How does a hernia form?
A hernia is a bulging of the intervertebral disc. Between two vertebrae there is an intervertebral disc also called a disc. The intervertebral disc has a cartilage-like ring on the outside with a soft core in the middle, also called the nucleus. This core has the function of absorbing the daily shock load. As we get older, the volume of this core can decrease. The body is then less able to withstand these shock loads. The cartilage-like ring then also becomes less in quality. This can cause the nucleus to come out and put pressure on a nerve. We call this a hernia. The nerve runs from the back to the leg. That is why a hernia can cause complaints in the leg. Common complaints are: pain, tingling, numbness of the skin or even muscle loss. One of the most well-known symptoms is that the pain in the leg is in the foreground. So you generally have more leg pain than back pain. Statistically, men are generally more likely to suffer from a herniated disc than women. The average age is between 30 and 50 years.
What are the symptoms of a hernia?
The complaints can arise in different ways. It can be that the pain appears when you have to pick something up from the ground. It can also gradually get worse over a few days. The most common complaint is lower back pain with radiation to the leg. With a herniated disc there is often more leg pain than low back pain. The place where the core bulges determines where it radiates. This depends on the level of the bulge. Each nerve has its own muscle and radiation area. When the nerve becomes pinched by the bulge, it can disrupt the supply to an area. In addition to pain, there may be tingling or numbness of the skin. In some cases, the muscles can no longer be controlled properly, which is called motor deficiency. The symptoms usually increase with coughing, sneezing or pushing. When this happens, there is an increase in pressure in the abdomen, which in turn increases the pressure on the bulge. Standing or sitting for long periods of time is often unpleasant, so the advice is to change position regularly.
How long will the recovery take?
The prognosis for a hernia is favourable. The part that bulges and causes the symptoms will slowly disappear again. In general, people recover faster from their leg pain. After that, the complaints in the lower back will also decrease. It is important to keep moving during these complaints. A hernia lasts on average a few months. Actively working on your recovery can speed up this process.
What can we do for you?
The important thing is to know how to best deal with these symptoms. A good start is half the battle. Information on the internet is often outdated and causes unnecessary panic. Together we will look at how you can keep moving in a responsible way. When the back moves less well, manual therapy can offer a solution to restore the mobility in the back. Movement has a pain relieving effect and keeps the muscles in condition during the recovery of a herniated disc. The right exercises are important to recover naturally and avoid surgery. More than 80% recover naturally and surgery is not necessary. In case of serious complaints with accompanying symptoms, it is still possible to intervene surgically. Physiotherapy also plays an important role in recovery after surgery.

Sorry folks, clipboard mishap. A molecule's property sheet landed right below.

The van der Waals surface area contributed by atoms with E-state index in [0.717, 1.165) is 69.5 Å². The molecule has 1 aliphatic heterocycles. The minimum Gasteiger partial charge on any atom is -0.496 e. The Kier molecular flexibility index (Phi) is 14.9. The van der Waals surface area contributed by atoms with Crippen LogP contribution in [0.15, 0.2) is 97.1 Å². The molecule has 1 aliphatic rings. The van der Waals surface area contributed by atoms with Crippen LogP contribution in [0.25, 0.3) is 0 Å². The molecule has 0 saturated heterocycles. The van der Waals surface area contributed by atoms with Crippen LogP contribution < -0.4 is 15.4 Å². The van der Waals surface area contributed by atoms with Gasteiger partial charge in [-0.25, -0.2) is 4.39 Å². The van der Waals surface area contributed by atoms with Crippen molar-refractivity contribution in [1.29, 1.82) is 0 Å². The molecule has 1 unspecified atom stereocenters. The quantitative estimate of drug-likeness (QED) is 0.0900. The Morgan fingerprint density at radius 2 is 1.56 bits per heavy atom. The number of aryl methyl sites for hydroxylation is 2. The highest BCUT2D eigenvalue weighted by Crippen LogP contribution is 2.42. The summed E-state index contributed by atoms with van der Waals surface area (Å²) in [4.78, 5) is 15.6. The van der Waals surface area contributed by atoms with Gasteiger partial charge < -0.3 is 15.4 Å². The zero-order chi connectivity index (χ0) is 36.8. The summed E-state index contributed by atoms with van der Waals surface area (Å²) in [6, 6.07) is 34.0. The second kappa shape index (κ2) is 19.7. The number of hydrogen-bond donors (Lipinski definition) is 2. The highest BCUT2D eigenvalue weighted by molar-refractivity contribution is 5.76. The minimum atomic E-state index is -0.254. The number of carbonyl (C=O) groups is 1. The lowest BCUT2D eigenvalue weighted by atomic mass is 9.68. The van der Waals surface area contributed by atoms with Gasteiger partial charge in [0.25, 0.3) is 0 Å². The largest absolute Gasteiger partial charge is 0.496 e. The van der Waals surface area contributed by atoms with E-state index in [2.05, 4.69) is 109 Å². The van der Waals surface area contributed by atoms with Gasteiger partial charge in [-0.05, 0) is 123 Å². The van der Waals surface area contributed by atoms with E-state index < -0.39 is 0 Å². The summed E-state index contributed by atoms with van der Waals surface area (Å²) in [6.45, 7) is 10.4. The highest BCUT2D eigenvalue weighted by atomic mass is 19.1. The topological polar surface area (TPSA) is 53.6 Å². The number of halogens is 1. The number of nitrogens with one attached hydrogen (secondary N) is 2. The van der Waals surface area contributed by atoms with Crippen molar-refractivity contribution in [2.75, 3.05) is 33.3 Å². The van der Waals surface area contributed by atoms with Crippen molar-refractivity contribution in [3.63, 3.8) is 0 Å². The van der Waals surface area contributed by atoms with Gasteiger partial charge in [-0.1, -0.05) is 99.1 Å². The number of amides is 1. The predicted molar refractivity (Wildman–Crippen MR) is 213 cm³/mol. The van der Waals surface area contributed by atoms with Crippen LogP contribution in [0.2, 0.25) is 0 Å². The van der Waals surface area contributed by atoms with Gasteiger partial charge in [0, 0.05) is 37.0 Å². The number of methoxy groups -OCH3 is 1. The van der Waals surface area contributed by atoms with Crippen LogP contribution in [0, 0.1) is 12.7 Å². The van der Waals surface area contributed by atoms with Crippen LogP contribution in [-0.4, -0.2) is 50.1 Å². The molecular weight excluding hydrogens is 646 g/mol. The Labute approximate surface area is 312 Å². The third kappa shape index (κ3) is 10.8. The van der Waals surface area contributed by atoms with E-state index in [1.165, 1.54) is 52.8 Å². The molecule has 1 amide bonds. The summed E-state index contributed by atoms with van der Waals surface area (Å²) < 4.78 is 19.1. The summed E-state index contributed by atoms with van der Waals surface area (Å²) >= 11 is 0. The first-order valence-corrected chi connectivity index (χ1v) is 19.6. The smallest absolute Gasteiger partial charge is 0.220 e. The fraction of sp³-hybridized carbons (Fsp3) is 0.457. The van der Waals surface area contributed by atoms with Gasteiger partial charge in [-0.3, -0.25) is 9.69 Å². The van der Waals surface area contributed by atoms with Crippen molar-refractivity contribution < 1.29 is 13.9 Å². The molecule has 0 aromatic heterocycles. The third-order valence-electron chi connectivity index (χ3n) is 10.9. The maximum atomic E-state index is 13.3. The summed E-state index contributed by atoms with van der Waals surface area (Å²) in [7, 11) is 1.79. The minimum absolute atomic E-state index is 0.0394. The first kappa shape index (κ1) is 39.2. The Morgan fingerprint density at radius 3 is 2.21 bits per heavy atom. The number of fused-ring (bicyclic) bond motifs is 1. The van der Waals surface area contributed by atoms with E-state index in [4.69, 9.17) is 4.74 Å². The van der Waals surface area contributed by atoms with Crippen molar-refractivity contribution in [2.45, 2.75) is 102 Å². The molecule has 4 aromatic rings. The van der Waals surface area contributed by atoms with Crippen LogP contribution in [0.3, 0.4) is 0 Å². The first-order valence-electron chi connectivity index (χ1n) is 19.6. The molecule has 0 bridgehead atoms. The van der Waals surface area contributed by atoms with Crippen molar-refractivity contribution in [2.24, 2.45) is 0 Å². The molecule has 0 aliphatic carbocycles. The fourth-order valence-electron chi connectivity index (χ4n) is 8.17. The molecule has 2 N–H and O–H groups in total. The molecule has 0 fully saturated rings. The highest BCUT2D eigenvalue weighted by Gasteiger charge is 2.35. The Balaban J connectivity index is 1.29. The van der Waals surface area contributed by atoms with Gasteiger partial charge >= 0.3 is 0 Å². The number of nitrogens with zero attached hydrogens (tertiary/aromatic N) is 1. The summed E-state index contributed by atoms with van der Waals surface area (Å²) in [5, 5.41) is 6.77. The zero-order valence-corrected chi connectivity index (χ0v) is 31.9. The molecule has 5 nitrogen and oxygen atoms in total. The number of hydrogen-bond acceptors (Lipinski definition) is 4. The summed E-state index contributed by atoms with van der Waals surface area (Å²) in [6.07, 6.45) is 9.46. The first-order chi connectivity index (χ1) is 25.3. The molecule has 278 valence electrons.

Myths about a hernia:
- Bed rest is necessary
- Everyone with back pain should have a photo or MRI.
- A hernia always requires surgery
- After a hernia, my back will always be a weak spot
What can you do yourself?
Because a hernia can cause serious pain, the automatic reaction is often to do little and especially to rest. Now this is certainly important in the first 10 to 14 days. After this phase it is important not to sit or lie still. Make sure you regularly change your position. Do not sit, stand or lie too long. Start with small walks and build this up slowly. If necessary, choose a route where you can sit down for a while. When you are at home it is good to lie down for a while. By lying down other parts of the intervertebral discs are burdened than by sitting or standing. But certainly not for too long or too often. Try not to bend over too often and be careful with lifting. Ask your physiotherapist for suitable exercises and build them up gradually, depending on the pain. If necessary, consult your GP about the right painkillers or anti-inflammatories.
Advices for a hernia:
- Make sure there is enough variation in lying down, standing, sitting and walking
- Know that the vast majority of people with a herniated disc recover naturally. Don't panic unnecessarily and trust your body's ability to recover
- Pain relief can help tremendously to get moving again(consult with your doctor)
- Look together with your physiotherapist for exercises that suit the recovery phase you are in.
- The larger the hernia the faster the recovery!
- The leg pain often resulting from your herniated disc often subsides faster than the back pain itself